Lifeboat Rescue Service using Polarcirkel Boats

“Redningsselskapet” (RS) is the Norwegian Lifeboat Rescue Service, a charity membership association working to keep our coast- line safe, largely based on volunteers and donations.
2015 lifeboat rescue service polarcirkel boatsImage: A new Polarcirkel Diving 685 with 40 knots top speed.

Heading out into the worst of weather year round to save lives at sea, they depend on the most seaworthy and dependable boats available. The Polarcirkel Diving 685 met our stringent criteria and after thorough testing it came out on top of the list as our new summer patrol boat, says Kristin Wiig Sandnes, Regional & Prevention Manager in RS. These tough boats are built by Helgeland Plast, an AKVA group company located in Mo i Rana, right at the Arctic Circle in Northern Norway. Thousands of boats have been built since 1987, and this rugged boat concept is well proven worldwide in aquaculture, marine construction, leisure, tourism,
arctic exploration, defense, rescue, police, fast rescue launch boats aboard ships and the list goes on.

The Polarcirkel Boats are so-called RBBs (Rigid Buoyancy Boats). This means that the boat has 12mm thick solid HDPE pipe pontoons filled with polystyrene, unlike common RIBs (Rigid Inflatable Boats) that are prone to puncture. This makes it virtually indestructible reliable and unsinkable, perfect for use in RS along Norway’s rocky coastline.

An adventure in HDPE plastic

Helgeland Plast AS began manu-facturing HDPE plastic pipes in 1971. In 1974 the world’s first circular HDPE plastic cage was produced and delivered to Lovund Sjøprodukter AS. Cages currently accounts for 50% of turnover while 25% comes from boat sales. Today, Helgeland Plast produce approximately 80 boats per year and exporting these high quality workboats worldwide.

Safe and stable workboat

The new Polarcirkel boats will replace the so-called summer patrol boats in RS, and used for preventive work, courses and training. This will be a very safe and stable working platform for the district’s activities, says Kristin Wiig Sandnes. The boats will also be used to take elderly and disabled people on boat tours, and to educate the public about RS and the work that they do. As well as patrol-duty along the shorelines during festivals and events. The pontoons ensure superior stability, especially important when boarding or rescuing someone from the water.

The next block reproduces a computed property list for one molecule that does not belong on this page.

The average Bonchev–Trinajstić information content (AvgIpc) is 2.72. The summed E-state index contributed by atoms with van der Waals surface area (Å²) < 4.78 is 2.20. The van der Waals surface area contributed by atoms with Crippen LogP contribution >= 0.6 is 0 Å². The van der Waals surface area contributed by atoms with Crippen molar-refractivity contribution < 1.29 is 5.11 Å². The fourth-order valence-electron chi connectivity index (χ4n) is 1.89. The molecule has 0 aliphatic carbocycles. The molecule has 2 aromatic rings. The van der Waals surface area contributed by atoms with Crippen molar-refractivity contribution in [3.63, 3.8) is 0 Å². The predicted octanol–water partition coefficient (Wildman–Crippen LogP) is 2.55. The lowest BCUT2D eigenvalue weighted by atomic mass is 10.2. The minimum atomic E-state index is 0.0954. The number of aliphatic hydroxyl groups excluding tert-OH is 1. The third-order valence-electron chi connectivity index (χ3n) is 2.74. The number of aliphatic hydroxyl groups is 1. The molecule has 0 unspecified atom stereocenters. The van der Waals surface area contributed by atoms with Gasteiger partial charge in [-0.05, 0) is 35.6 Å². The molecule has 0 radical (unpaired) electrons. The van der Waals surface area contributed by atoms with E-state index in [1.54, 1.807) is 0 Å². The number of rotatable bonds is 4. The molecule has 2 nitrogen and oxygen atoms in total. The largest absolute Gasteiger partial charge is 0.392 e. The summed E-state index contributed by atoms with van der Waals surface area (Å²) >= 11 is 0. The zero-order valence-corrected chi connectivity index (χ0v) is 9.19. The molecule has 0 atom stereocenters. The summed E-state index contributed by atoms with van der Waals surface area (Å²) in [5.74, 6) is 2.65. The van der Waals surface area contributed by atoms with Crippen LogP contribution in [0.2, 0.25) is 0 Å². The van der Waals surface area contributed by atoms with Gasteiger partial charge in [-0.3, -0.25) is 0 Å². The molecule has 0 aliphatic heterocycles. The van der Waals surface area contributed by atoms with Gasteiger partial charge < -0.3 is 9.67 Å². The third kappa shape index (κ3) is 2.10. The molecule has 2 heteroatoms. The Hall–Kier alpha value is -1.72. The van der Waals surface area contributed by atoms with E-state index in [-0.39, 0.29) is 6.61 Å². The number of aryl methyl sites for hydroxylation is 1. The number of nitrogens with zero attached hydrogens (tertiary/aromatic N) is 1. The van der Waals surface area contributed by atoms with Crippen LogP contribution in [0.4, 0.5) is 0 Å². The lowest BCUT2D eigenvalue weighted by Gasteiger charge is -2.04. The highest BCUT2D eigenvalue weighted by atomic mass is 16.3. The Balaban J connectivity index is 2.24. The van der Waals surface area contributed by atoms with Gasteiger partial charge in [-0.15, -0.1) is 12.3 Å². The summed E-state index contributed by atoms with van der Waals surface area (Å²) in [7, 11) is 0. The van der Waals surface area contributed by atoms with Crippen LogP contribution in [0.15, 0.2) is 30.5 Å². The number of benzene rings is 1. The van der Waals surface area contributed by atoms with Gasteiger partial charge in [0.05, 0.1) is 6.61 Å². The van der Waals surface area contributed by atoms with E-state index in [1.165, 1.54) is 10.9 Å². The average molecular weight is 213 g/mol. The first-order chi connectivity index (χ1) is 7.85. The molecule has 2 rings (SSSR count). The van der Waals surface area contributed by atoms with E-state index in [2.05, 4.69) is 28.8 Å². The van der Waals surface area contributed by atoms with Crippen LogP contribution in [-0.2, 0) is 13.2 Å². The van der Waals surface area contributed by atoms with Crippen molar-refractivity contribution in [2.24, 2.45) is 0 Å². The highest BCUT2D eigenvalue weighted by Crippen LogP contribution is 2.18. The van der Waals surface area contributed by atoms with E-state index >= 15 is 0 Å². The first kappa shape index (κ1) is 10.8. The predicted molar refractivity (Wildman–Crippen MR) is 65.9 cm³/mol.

The V-shaped hull angle of 21° provides excellent seaworthiness, and these boats handle waves and rough seas exceptionally well. When turning hard it stays in good contact with the water and in full control. This means even less inexperienced drivers have no problems driving it safely. 

The four first boats for the RS were customized with center driver’s console and three pilot seats aft, freeing up more space on the foredeck. A wide and low access ramp in the port side gunwale also allows for wheelchair access. Equipped with the latest navigational and communications electronics, and 40 knots top speed, makes this a high per-formance patrol boat for the RS.

We hope we will be able to acquire more Polarcirkel Boats for operation in several other districts along the Norwegian coastline, but we also need more volunteers in order to keep the boats in operations, ends Kristin Wiig Sandnes.